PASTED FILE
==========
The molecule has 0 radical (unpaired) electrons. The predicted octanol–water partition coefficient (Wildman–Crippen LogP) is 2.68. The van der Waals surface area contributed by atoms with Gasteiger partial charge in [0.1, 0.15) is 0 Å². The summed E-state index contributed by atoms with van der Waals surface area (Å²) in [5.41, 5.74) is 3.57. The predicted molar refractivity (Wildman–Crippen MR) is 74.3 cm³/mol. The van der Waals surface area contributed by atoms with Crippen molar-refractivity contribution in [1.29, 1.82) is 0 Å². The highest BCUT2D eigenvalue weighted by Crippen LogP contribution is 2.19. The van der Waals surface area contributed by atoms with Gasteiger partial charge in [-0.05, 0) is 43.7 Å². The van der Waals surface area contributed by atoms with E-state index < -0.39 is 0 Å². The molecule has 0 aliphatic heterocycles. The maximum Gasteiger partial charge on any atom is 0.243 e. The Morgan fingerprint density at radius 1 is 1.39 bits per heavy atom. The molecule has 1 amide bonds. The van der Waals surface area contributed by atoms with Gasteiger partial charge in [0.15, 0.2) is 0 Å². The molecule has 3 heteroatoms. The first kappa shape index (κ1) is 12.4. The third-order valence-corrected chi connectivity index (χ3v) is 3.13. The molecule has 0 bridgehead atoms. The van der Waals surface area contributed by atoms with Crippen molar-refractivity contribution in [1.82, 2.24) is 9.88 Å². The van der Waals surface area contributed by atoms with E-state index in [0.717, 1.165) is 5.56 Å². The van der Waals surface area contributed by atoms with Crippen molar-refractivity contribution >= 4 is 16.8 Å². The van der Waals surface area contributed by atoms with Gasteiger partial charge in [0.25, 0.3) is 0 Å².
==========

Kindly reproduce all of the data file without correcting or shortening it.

The molecule has 0 radical (unpaired) electrons. The predicted octanol–water partition coefficient (Wildman–Crippen LogP) is 2.68. The van der Waals surface area contributed by atoms with Gasteiger partial charge in [0.1, 0.15) is 0 Å². The summed E-state index contributed by atoms with van der Waals surface area (Å²) in [5.41, 5.74) is 3.57. The predicted molar refractivity (Wildman–Crippen MR) is 74.3 cm³/mol. The van der Waals surface area contributed by atoms with Crippen molar-refractivity contribution in [1.29, 1.82) is 0 Å². The highest BCUT2D eigenvalue weighted by Crippen LogP contribution is 2.19. The van der Waals surface area contributed by atoms with Gasteiger partial charge in [-0.05, 0) is 43.7 Å². The van der Waals surface area contributed by atoms with E-state index < -0.39 is 0 Å². The molecule has 0 aliphatic heterocycles. The maximum Gasteiger partial charge on any atom is 0.243 e. The Morgan fingerprint density at radius 1 is 1.39 bits per heavy atom. The molecule has 1 amide bonds. The van der Waals surface area contributed by atoms with Gasteiger partial charge in [0.15, 0.2) is 0 Å². The molecule has 3 heteroatoms. The first kappa shape index (κ1) is 12.4. The third-order valence-corrected chi connectivity index (χ3v) is 3.13. The molecule has 0 bridgehead atoms. The van der Waals surface area contributed by atoms with Crippen molar-refractivity contribution in [1.82, 2.24) is 9.88 Å². The van der Waals surface area contributed by atoms with E-state index in [0.717, 1.165) is 5.56 Å². The van der Waals surface area contributed by atoms with Crippen molar-refractivity contribution >= 4 is 16.8 Å². The van der Waals surface area contributed by atoms with Gasteiger partial charge in [0.25, 0.3) is 0 Å².